Unfortunately I haven’t been able to attend too many sessions, only 2 so far. This is one I didn’t want to miss as it was all about what VMware is working on for VSAN and layers that could sit on top of VSAN. Rawlinson and Christos spoke about where VSAN is today first. Mainly discussion the use cases (monolithic apps like Exchange, SQL etc.) and the simplicity VSAN brings. After which an explanation of the VSAN object/component model was provided which was the lead in to the future.
We are in the middle of an evolution towards cloud native applications Christos said. Cloud native apps scale in a different way then traditional apps, and their requirements differ. Usually not a need for HA and DRS, and will contain this functionality within their own framework. What does this result in for the vSphere layer?
VMware vSphere Integrated Containers and VMware Photon Platform enabled these new types of applications. But how do we enable these from a storage point of view? What kind of scale will we require? Will we need different data services? Will we need to different tools, what about performance?
First project being discussed is the Performance Service which will come as part of the Health Check plugin. Providing cluster level, host level, disk group level, disk level… The Performance Service Architecture is very interesting and is not a “standard vCenter Server service”. Providing deep insights using per host traces is not possible as it would not scale. A distributed model is proposed which will enable this, but in a decentralized way. Each host can collect data, each cluster can roll this up, and this can be done for many clusters. Data is both processed and stored in a distributed fashion. The cost for a solution like this should be around 10% of 1 core on a server. Just think what a vCenter Server would look like if you had the same type of scale and cost, with a 1000 host solution could easily result in a 100 vCPU requirement, which is not realistic.
Rawlinson demoes a potential solution for this, in this scenario we are talking 1000s of hosts of which data is gathered, analyzed and presented in what appears to be an HTML-5 interface. The solution doesn’t just provides details on the environment it also allows you to mitigate these problems. Note that this is a prototype of an interface that may or may not at some point in time be released. If you like what you see though, make sure to leave a comment as I am sure that helps making this prototype reality!
Next being discussed is the potential to leverage VSAN not just for virtual machines, but also for containers, having the capabilities to store files on top of VSAN. A distributed file system for cloud native apps is now introduced. Some of the requirements for a distributed file system would be a scalable data path, clones at massive scale, multi-tenancy and multi-purpose.
VMware is also prototyping a distributed file system and have it running in their labs. It sits on top of VSAN and leverages that scalable path and uses it to store its data and metadata. Rawlinson demonstrates how he can create 2000 clones of a file in under a second across a 1000 host and runs his application. Note that this application isn’t copied to those 1000 hosts, but it is a simple mountpoint on 1000 hosts, truly distributed filesystem with extremely scalable clone and snapshot technology.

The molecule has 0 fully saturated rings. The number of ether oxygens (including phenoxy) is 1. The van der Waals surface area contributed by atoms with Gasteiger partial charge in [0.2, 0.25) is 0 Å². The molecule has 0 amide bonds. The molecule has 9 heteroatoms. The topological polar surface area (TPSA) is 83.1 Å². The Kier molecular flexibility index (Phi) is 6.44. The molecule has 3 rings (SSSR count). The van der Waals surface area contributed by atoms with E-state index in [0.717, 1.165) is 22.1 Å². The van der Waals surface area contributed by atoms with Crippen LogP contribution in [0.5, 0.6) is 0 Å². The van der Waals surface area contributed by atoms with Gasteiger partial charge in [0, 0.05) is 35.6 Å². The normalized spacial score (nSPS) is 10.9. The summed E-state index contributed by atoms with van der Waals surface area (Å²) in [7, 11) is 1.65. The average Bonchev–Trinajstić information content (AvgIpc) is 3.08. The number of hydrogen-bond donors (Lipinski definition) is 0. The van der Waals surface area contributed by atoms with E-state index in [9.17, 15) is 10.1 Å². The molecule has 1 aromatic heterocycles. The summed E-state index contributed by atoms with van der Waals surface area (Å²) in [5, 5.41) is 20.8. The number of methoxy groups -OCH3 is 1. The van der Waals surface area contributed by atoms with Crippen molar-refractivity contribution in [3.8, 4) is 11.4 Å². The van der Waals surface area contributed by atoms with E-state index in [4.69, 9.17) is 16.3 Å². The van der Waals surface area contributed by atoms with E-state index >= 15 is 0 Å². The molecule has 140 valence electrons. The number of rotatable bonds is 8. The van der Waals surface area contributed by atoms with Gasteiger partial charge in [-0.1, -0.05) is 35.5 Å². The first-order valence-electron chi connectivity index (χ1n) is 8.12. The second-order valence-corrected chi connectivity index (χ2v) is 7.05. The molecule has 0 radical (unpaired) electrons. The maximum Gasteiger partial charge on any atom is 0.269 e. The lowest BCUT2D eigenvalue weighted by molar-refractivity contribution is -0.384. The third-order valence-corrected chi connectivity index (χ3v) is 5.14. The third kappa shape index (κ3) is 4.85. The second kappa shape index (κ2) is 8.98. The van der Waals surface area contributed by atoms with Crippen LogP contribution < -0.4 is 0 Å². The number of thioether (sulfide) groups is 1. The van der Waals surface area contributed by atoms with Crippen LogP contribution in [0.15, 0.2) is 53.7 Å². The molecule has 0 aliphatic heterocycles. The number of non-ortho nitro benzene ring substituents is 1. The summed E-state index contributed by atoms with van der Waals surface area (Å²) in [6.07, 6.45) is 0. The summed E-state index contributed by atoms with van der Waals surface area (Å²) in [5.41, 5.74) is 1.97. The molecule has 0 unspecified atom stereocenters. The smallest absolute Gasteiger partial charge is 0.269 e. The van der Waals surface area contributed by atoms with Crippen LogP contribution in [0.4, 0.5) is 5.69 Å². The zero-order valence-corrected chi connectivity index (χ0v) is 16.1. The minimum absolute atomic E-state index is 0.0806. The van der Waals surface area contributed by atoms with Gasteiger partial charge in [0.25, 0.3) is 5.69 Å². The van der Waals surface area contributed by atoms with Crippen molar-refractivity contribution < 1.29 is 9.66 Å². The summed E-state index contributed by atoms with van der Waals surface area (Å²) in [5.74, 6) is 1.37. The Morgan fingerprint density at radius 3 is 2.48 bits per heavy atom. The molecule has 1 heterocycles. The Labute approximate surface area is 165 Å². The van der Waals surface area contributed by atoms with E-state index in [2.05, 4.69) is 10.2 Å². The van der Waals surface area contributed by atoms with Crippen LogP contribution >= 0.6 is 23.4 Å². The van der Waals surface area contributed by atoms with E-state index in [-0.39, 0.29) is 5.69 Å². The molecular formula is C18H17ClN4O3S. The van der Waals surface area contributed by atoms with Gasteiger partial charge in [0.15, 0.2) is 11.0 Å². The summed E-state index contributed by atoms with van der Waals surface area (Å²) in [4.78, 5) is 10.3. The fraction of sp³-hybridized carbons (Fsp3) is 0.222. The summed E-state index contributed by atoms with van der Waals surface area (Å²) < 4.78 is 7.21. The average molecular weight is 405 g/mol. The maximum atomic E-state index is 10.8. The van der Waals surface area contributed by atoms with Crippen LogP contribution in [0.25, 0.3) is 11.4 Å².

Christos wraps up, key points are that VSAN will be the enabler of future storage solutions as it provides extreme scale, with at a low resource overhead. Awesome session, great peak in to the future.
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Marc-Andre Labelle (@hoplawego) says
About version 2.0 of vSan. Will we be able to create more than one Vsan datastore?
John Nicholson says
Can you share what is your use case for more than one VSAN datastore on a cluster? You can have multiple disk groups in a host, and with fault zone awareness now in 6 you can isolate out hosts to survive a rack failure, etc within the same cluster. Storage policies (Failure to tolerate, striping, cache reservation) are all dynamic and granular at the VMDK level so you do not need multiple clusters to tune different policies.
I have heard some request to be able to deploy 3 tiers of disk (NL, 10K, and flash) but the general downward trend on flash pricing (~56 cents a GB drives on the HCL vs. ~25 cents for a 10K drive) combined with Dedupe for flash (expecting around 2:1) means that all flash VSAN will likely cover the “need consistent low latency random read” performance use cases. Hybrid with NL-SAS will cover the “high data skew” use cases. While 10K has a place today still, I expect it to get squeezed out over time as the road-map for flash vendors is looking very aggressive. The VIP sizing tool can capture how random your workload is (and to help design how much cache you need). It can help take the mystery out of guessing what design you need for a great outcome.
Great post, Duncan! Your readers may also find real users reviews of VMware VSAN helpful if they want to learn more about how and why they use the solution. As an example, this user writes that with VSAN, “you set the policy, and you will get the level of redundancy and resiliency that you want. Something that has been in the enterprise space for quite sometime, with some of the more expensive arrays, now you can bring it down into the commercial even the mid-market space. That’s pretty amazing.” You can read the rest of his review here: https://goo.gl/8SNp77